Michel Hausser, whose composition “Blues In My Mind”, “Rue Dauphine” and “H.E.C. Blues” were featured in the concert, remembers that the last rehearsal was always recorded, and then during the concert, they would let that recording run parallel but silent to the live concert, so that in case something unexpected would happen, they could switch to the tape. “But that concert night, they didn’t do that, even if there was a wired moment: Oscar also played his cello for some tunes and he had a small amplifier with it. But then the amplifier broke and he angrily kicked it off with his feet and switched back to his regular bass.“

Once the Hamburg concert was over, Pettiford and Koller were in a rush because they had a concert in Vienna coming up the following day. Dusko Goykovich remembers: “A few hours later, they had this terrible car accident. Obviously, I was happy that I had been dropped earlier”, Pettiford had bit his tongue through and had to stay longer in a Vienna hospital than Koller. After recovering somewhat, however, he soon started playing again, and in January 1959 he recorded with Hans Koller in Vienna, who said about Pettiford: “It was Oscar who made me understand what it means when American musicians keep saying: ‘When you play your instrument, you’re telling a story’”. Pettiford continued traveling, playing concerts in Paris, Cologne, San Remo, Berlin, Stuttgart, Essen and Baden-Baden, always with his idea in mind “to pass on the message.”

In summer 1959, Pettiford moved to Copenhagen, where he played at Café Montmartre with Stan Getz, Don Byas and Jan Johansson. In February 1960, his wife Jacqueline gave birth to twin girls, that they named Celeste and Cellina. His last album “My little Cello” was dedicated to his son, whose name was Cello. He played his last concert September 4th at the opening of an art exhibition in Copenhagen and shortly after fell into a coma. He passed on September 8th, 1960, aged only 37, succumbing to a virus closely related to polio, and perhaps the lingering effects of the car accident.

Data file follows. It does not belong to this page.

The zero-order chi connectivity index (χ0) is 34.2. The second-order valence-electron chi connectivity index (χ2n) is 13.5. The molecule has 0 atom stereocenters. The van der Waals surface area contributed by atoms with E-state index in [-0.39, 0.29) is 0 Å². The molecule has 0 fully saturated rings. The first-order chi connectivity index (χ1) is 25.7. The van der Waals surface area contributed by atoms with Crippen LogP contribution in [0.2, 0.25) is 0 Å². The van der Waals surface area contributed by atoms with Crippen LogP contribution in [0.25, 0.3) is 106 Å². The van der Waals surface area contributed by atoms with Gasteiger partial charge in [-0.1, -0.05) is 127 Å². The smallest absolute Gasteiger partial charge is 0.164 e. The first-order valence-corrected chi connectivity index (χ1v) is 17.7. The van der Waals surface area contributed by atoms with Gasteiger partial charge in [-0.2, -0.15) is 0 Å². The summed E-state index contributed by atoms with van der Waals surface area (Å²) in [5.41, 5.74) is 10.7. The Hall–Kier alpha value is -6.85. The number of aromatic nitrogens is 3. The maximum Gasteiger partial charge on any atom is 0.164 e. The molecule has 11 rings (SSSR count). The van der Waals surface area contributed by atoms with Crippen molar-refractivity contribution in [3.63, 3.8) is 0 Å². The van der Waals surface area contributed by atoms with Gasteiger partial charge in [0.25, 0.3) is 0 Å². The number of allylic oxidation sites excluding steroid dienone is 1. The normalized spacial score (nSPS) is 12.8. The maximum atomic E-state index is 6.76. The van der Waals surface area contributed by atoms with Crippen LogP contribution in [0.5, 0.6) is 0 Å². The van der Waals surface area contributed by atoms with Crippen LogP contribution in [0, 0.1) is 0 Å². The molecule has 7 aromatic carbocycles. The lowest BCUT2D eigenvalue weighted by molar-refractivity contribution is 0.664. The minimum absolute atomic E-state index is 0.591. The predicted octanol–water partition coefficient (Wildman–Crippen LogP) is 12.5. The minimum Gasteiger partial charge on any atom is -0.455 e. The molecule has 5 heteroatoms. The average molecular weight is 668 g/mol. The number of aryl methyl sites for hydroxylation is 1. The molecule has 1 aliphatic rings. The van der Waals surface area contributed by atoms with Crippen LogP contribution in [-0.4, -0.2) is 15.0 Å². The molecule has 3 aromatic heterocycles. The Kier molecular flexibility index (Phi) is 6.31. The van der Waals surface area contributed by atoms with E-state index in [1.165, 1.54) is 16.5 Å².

Arne Reimer (excerpt from sleeve notes for “Blues In My Mind”)
Available from 20.11.2015

Brew Moore: His music is just pure and loving and a joy to hear
Friday, September 18th, 2015 | Tags: , ,
Posted in Magazine, News | Comments Off on Brew Moore: His music is just pure and loving and a joy to hear

The music presented on this album for the first time was recorded in the year when West Coast tenorist Brew Moore immigrated to Europe. He arrived in Paris and played with renowned drummer Kenny Clarke at “The Blue Note” jazz club, later at “Nalen” in Stockholm and for Danish TV with Scandinavian cats Lars Bagge, […]